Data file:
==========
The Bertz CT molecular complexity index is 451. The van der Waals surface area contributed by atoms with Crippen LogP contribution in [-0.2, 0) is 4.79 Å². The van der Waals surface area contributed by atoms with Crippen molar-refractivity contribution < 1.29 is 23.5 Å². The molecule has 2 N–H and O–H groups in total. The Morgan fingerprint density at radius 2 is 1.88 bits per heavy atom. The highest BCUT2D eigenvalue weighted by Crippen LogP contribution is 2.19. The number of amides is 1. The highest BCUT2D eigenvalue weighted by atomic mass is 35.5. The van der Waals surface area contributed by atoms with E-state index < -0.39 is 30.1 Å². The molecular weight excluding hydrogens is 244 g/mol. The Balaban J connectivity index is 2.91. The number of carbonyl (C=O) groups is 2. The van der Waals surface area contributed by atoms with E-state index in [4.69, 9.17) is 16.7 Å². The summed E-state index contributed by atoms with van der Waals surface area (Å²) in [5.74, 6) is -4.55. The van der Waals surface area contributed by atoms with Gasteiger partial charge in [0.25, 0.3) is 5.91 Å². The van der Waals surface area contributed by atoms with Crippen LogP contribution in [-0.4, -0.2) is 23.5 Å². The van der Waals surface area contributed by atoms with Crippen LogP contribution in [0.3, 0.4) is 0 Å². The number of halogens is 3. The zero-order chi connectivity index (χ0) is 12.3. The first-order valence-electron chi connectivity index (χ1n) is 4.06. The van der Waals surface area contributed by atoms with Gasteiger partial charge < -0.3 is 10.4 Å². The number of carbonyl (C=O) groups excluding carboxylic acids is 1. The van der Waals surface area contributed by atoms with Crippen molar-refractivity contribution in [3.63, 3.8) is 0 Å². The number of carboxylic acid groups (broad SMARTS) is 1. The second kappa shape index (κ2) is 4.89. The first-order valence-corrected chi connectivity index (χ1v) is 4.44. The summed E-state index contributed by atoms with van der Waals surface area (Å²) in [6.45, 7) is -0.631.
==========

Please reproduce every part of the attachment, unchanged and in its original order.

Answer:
The Bertz CT molecular complexity index is 451. The van der Waals surface area contributed by atoms with Crippen LogP contribution in [-0.2, 0) is 4.79 Å². The van der Waals surface area contributed by atoms with Crippen molar-refractivity contribution < 1.29 is 23.5 Å². The molecule has 2 N–H and O–H groups in total. The Morgan fingerprint density at radius 2 is 1.88 bits per heavy atom. The highest BCUT2D eigenvalue weighted by Crippen LogP contribution is 2.19. The number of amides is 1. The highest BCUT2D eigenvalue weighted by atomic mass is 35.5. The van der Waals surface area contributed by atoms with E-state index < -0.39 is 30.1 Å². The molecular weight excluding hydrogens is 244 g/mol. The Balaban J connectivity index is 2.91. The number of carbonyl (C=O) groups is 2. The van der Waals surface area contributed by atoms with E-state index in [4.69, 9.17) is 16.7 Å². The summed E-state index contributed by atoms with van der Waals surface area (Å²) in [5.74, 6) is -4.55. The van der Waals surface area contributed by atoms with Gasteiger partial charge in [0.25, 0.3) is 5.91 Å². The van der Waals surface area contributed by atoms with Crippen LogP contribution in [-0.4, -0.2) is 23.5 Å². The van der Waals surface area contributed by atoms with Crippen LogP contribution in [0.3, 0.4) is 0 Å². The number of halogens is 3. The zero-order chi connectivity index (χ0) is 12.3. The first-order valence-electron chi connectivity index (χ1n) is 4.06. The van der Waals surface area contributed by atoms with Gasteiger partial charge < -0.3 is 10.4 Å². The number of carbonyl (C=O) groups excluding carboxylic acids is 1. The van der Waals surface area contributed by atoms with Crippen molar-refractivity contribution in [3.63, 3.8) is 0 Å². The number of carboxylic acid groups (broad SMARTS) is 1. The second kappa shape index (κ2) is 4.89. The first-order valence-corrected chi connectivity index (χ1v) is 4.44. The summed E-state index contributed by atoms with van der Waals surface area (Å²) in [6.45, 7) is -0.631.